So globally, remittances by migrants are now worth more than double the total flows of foreign aid and more than portfolio flows (financialised investment). In fact, remittances are now second in importance to only FDI.
Source: Economist; H/T: @RonanLyons
The latter fact is not surprising as remittances already were second largest source of capital inflows for developing countries at the start of the century and even before (see more on this here covering data until 2000). Interestingly, at variance with the above chart, evidence before 2000 suggests that remittances were negatively (though not statistically significantly) correlated with private capital flows. It appears this negative correlation has been substantially reversed in post-2000 period.
Another study looked at the effect of remittances in Sub-Saharan Africa – the world’s poorest region overall, where foreign aid is a very important driver of ‘official’ development. The study (link here) found that “remittances, which are a stable, private transfer, have a direct poverty mitigating effect, and promote financial development. These findings hold even after factoring in the reverse causality between remittances, poverty and financial development.” Globally, the same was established based on pre-2000 data (link here).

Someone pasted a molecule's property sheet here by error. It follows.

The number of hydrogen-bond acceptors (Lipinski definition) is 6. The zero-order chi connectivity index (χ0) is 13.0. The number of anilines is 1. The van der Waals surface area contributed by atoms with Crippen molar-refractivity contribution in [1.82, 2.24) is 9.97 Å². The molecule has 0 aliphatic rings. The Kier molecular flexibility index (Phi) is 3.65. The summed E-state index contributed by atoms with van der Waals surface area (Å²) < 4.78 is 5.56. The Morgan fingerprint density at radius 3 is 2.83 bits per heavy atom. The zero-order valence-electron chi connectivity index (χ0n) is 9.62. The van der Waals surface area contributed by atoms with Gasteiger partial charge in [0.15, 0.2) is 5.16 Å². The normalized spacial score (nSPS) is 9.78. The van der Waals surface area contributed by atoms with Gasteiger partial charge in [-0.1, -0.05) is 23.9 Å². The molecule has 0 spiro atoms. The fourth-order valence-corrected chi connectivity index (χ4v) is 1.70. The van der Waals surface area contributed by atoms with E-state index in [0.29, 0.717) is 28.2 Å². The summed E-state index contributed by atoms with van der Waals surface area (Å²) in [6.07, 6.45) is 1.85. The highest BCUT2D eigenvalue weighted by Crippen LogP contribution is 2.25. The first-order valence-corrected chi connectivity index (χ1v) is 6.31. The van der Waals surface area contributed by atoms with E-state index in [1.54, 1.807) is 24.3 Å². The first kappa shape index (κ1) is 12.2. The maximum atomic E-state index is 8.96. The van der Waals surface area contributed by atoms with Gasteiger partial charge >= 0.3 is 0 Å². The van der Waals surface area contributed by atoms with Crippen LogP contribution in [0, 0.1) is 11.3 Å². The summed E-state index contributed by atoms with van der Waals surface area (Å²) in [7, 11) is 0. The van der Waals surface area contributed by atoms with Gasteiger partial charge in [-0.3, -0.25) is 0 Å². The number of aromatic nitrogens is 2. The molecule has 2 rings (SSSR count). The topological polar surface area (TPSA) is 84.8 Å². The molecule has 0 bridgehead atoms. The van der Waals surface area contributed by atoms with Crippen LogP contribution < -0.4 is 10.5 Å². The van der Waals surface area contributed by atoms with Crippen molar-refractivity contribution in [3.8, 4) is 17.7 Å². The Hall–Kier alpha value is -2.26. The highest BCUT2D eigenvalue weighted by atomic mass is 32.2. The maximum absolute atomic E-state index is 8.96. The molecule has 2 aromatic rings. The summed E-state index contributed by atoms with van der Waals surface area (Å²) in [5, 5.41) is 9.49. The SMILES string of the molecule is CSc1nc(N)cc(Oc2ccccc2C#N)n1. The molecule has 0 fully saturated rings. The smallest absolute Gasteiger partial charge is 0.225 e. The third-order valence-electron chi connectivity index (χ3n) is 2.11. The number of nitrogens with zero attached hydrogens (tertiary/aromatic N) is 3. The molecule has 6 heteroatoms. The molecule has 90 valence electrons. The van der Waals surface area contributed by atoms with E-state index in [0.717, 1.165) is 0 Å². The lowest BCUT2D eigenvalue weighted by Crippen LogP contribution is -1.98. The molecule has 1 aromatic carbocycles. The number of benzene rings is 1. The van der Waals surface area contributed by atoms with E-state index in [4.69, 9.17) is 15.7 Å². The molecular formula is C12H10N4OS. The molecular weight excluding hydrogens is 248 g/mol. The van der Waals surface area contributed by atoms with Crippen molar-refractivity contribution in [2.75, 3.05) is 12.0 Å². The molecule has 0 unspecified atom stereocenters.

A 2009 paper ties remittances (positive effect on long-term growth in the receiving economy) to the degree of development of financial services in the economy (a factor that positively reinforces growth effects of remittances) – details of the study here. Which is sort of a good thing, as remittances themselves promote financial services development (see a study covering 1975-2003 period here).
Given Latin America’s experience with emigration and brain drain, data on remittances effects in these countries is interesting in itself. More interesting, however, is the following study that looked at links between remittances, poverty reduction, education and health in recipient countries. “The main findings of the study are the following:
- regardless of the counterfactual used remittances appear to lower poverty levels in most recipient countries;
- yet despite this general tendency, the estimated impacts tend to be modest; and
- there is significant country heterogeneity in the poverty reduction impact of remittances’ flows.
…While remittances tend to have positive effects on education and health, this impact is often restricted to specific groups of the population.”
In short, there is huge amount of interesting research on remittances…